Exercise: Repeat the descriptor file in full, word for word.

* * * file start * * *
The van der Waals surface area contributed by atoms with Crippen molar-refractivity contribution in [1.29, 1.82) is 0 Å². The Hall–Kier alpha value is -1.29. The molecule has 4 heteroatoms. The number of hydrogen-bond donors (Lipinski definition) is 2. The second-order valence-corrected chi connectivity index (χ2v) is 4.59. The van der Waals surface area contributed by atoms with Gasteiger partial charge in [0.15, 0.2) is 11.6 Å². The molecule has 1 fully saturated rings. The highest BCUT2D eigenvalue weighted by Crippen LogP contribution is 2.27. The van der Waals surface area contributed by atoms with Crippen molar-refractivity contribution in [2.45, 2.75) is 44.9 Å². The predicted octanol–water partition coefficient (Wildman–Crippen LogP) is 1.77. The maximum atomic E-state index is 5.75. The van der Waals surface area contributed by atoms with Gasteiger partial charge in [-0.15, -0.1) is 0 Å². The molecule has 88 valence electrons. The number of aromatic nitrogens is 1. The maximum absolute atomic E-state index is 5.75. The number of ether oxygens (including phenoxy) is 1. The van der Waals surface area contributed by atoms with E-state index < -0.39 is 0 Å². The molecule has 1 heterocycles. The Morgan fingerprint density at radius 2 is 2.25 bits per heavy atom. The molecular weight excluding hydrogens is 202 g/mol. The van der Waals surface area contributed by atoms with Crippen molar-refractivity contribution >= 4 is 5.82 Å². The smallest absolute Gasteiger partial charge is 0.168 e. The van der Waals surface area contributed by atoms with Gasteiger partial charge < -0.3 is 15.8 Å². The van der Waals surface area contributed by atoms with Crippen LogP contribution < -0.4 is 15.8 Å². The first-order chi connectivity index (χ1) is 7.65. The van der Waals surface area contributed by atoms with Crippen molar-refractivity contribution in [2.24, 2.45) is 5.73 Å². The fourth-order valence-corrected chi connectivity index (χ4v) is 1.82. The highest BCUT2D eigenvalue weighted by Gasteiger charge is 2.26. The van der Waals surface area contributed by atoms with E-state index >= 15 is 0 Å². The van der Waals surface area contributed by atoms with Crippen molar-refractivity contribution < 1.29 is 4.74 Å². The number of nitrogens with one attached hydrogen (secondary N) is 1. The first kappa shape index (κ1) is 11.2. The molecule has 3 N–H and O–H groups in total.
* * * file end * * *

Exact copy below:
The van der Waals surface area contributed by atoms with Crippen molar-refractivity contribution in [1.29, 1.82) is 0 Å². The Hall–Kier alpha value is -1.29. The molecule has 4 heteroatoms. The number of hydrogen-bond donors (Lipinski definition) is 2. The second-order valence-corrected chi connectivity index (χ2v) is 4.59. The van der Waals surface area contributed by atoms with Gasteiger partial charge in [0.15, 0.2) is 11.6 Å². The molecule has 1 fully saturated rings. The highest BCUT2D eigenvalue weighted by Crippen LogP contribution is 2.27. The van der Waals surface area contributed by atoms with Crippen molar-refractivity contribution in [2.45, 2.75) is 44.9 Å². The predicted octanol–water partition coefficient (Wildman–Crippen LogP) is 1.77. The maximum atomic E-state index is 5.75. The van der Waals surface area contributed by atoms with Gasteiger partial charge in [-0.15, -0.1) is 0 Å². The molecule has 88 valence electrons. The number of aromatic nitrogens is 1. The maximum absolute atomic E-state index is 5.75. The number of ether oxygens (including phenoxy) is 1. The van der Waals surface area contributed by atoms with E-state index < -0.39 is 0 Å². The molecule has 1 heterocycles. The Morgan fingerprint density at radius 2 is 2.25 bits per heavy atom. The molecular weight excluding hydrogens is 202 g/mol. The van der Waals surface area contributed by atoms with Crippen molar-refractivity contribution >= 4 is 5.82 Å². The smallest absolute Gasteiger partial charge is 0.168 e. The van der Waals surface area contributed by atoms with Gasteiger partial charge < -0.3 is 15.8 Å². The van der Waals surface area contributed by atoms with Crippen LogP contribution < -0.4 is 15.8 Å². The first-order chi connectivity index (χ1) is 7.65. The van der Waals surface area contributed by atoms with Crippen molar-refractivity contribution in [2.24, 2.45) is 5.73 Å². The fourth-order valence-corrected chi connectivity index (χ4v) is 1.82. The highest BCUT2D eigenvalue weighted by Gasteiger charge is 2.26. The van der Waals surface area contributed by atoms with E-state index >= 15 is 0 Å². The van der Waals surface area contributed by atoms with Crippen molar-refractivity contribution < 1.29 is 4.74 Å². The number of nitrogens with one attached hydrogen (secondary N) is 1. The first kappa shape index (κ1) is 11.2. The molecule has 3 N–H and O–H groups in total.